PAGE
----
HarperCollins' BAME traineeship programme opens for 2018
29 March 2018
HarperCollins’ BAME traineeship has opened for the 2018 intake.
The scheme was introduced in 2016 to tackle black, Asian and minority ethnic (BAME) under-representation within the industry. It is aimed at BAME individuals who might not otherwise have considered publishing as a career.
HarperCollins will select two candidates for a paid 12-month rotational training contract, encompassing difference aspects of the publishing business, to begin in October.
Applications for the traineeships are now open, and advertised on multiple social media platforms, through HarperCollins’ university networks, student unions and other influencers. It runs for four weeks and closes on the 19th April.
The successful candidates will learn about the publisher’s divisions and functions during the programme, and receive training and support from HarperCollins, all overseen by a senior mentor throughout the year.
The traineeship was launched with the support of Business in the Community’s race campaign, of which HarperCollins UK is a member, and the Publishers Association. To make sure the company can draw on the widest possible pool of potential BAME talent, the programme is open to non- graduates and graduates alike.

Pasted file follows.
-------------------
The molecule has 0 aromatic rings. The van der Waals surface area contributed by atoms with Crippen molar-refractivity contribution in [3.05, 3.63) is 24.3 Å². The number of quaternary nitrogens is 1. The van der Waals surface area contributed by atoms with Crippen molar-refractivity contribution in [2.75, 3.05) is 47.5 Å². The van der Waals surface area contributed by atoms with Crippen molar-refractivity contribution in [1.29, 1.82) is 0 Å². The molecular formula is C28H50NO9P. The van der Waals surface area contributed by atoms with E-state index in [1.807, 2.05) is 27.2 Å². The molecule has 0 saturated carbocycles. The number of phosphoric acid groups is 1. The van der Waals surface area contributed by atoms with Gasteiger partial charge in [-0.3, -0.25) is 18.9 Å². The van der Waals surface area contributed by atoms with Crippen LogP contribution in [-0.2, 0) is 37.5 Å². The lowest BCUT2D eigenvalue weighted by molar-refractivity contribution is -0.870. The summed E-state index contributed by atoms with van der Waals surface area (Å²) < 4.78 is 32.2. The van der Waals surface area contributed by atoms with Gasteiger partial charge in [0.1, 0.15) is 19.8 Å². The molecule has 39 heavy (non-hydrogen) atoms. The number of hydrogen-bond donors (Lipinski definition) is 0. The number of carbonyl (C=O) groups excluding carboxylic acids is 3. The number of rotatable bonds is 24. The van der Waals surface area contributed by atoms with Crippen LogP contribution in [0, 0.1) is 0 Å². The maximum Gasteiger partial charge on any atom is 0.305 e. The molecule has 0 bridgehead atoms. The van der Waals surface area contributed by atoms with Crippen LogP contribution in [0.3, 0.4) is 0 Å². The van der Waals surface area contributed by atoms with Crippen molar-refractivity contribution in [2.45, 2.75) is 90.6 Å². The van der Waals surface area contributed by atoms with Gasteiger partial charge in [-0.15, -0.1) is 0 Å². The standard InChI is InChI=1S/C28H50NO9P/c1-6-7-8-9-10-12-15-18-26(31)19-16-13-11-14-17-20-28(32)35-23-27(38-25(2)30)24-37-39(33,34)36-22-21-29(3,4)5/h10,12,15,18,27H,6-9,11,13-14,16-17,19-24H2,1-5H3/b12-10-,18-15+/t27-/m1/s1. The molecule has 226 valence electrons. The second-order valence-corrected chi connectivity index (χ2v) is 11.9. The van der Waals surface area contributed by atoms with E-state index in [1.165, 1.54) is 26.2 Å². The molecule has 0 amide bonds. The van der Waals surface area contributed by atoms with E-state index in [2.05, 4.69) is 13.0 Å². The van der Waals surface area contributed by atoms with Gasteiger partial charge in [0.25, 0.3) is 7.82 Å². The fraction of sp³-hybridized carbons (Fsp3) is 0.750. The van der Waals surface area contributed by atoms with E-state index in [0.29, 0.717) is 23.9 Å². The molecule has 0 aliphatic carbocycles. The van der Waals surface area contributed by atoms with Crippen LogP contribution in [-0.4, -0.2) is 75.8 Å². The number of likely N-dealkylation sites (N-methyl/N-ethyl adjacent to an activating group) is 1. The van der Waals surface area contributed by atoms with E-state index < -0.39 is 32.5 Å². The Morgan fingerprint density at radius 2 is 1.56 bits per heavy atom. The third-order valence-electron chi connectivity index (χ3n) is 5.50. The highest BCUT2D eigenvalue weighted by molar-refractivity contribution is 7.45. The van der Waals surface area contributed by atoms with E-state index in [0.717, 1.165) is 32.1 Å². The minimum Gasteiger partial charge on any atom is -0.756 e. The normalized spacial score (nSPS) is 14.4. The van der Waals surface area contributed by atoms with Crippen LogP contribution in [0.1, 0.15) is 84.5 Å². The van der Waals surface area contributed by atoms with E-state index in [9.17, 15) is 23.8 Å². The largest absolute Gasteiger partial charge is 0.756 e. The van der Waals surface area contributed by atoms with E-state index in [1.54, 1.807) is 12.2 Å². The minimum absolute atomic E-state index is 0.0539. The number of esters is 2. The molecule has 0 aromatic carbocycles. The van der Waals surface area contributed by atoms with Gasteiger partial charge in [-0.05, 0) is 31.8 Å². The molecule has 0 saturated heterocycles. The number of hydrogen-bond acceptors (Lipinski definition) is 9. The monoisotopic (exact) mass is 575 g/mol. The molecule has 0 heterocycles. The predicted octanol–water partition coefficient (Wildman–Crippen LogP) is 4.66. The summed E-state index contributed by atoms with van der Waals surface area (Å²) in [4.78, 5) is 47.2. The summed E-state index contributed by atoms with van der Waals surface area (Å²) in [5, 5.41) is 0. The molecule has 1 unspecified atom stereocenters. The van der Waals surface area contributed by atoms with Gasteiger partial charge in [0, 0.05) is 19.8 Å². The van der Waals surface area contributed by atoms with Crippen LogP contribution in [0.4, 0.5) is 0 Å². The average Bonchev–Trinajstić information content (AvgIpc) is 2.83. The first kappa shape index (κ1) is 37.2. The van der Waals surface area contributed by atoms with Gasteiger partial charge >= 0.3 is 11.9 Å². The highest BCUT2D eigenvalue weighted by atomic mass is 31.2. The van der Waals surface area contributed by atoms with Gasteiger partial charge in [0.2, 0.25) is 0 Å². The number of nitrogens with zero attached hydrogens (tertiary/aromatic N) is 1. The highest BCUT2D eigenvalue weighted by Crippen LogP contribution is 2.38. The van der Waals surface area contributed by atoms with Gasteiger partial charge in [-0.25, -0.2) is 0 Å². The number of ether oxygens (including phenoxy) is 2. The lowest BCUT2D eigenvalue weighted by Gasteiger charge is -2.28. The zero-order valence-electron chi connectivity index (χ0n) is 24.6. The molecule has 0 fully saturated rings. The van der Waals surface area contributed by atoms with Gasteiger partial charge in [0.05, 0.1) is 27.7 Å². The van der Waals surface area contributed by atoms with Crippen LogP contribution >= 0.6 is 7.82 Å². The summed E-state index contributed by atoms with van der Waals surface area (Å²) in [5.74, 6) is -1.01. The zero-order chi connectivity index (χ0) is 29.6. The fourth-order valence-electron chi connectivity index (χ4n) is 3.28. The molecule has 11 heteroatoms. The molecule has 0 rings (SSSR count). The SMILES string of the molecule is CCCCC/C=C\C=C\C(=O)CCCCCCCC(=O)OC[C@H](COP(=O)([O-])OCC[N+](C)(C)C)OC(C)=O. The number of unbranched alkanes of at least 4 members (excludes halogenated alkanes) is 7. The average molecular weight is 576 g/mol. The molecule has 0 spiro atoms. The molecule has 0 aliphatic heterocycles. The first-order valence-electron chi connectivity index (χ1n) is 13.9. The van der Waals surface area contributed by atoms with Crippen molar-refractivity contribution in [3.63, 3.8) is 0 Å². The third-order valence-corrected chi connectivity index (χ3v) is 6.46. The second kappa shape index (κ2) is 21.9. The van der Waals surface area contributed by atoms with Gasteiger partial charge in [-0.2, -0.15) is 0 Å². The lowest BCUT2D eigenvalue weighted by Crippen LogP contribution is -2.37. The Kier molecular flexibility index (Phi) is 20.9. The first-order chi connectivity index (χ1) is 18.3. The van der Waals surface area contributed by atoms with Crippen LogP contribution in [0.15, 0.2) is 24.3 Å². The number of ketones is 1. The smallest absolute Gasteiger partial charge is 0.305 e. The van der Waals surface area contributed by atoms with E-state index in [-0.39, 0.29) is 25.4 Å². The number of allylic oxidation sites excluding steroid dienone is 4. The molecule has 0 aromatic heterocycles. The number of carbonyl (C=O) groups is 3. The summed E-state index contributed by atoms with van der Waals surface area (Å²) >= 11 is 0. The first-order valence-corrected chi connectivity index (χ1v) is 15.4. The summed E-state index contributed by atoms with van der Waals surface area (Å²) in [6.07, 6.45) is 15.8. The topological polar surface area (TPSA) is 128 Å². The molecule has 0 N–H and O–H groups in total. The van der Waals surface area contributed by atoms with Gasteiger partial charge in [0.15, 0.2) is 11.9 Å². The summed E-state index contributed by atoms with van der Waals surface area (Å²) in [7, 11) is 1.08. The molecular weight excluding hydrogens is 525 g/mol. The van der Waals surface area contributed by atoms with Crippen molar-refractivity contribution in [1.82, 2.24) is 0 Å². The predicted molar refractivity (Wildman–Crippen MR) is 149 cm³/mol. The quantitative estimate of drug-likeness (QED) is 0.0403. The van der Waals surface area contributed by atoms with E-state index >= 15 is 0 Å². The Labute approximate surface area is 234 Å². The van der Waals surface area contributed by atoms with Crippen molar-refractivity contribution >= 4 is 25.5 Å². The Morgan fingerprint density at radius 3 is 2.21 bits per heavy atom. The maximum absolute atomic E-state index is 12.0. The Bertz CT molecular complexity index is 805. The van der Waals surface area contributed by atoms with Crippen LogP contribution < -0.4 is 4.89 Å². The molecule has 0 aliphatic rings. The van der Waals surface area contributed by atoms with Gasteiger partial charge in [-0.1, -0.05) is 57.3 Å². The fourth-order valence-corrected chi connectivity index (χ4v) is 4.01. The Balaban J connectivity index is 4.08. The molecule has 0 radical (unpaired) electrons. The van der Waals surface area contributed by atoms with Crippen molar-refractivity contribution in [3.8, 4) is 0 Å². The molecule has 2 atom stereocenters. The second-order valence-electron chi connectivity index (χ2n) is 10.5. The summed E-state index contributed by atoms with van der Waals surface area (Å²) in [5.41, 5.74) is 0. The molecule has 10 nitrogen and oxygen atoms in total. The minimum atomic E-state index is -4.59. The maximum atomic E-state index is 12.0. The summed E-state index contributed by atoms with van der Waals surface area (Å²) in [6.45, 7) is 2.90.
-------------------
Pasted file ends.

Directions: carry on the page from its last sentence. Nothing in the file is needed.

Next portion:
A spokesperson said the application process had been effective in creating a pipeline of talent from the final assessment stage candidates, who may be invited to apply for other entry level roles in the business alongside other candidates. Five additional candidates have taken up positions at HarperCollins, with several of the successful trainees staying on after completion of the year-long traineeship.
Director of people, John Athanasiou, said the programme "has become a key plank of our diversity and inclusivity strategy and has captured the attention of some very talented individuals who may otherwise not have thought of publishing as a career”.
Yadira Da Trindade, one of the second BAME traineeship intake and currently half- way through her six-month rotation, said: “One of the many reasons I applied for the BAME traineeship was because of HarperCollins’ willingness to foster a diverse and inclusive environment. I saw this throughout the entire application process and have continued to see it in many ways around the office.”
HarperCollins’ separate and long-running Graduate Scheme runs every two years, and is next planned for autumn 2019.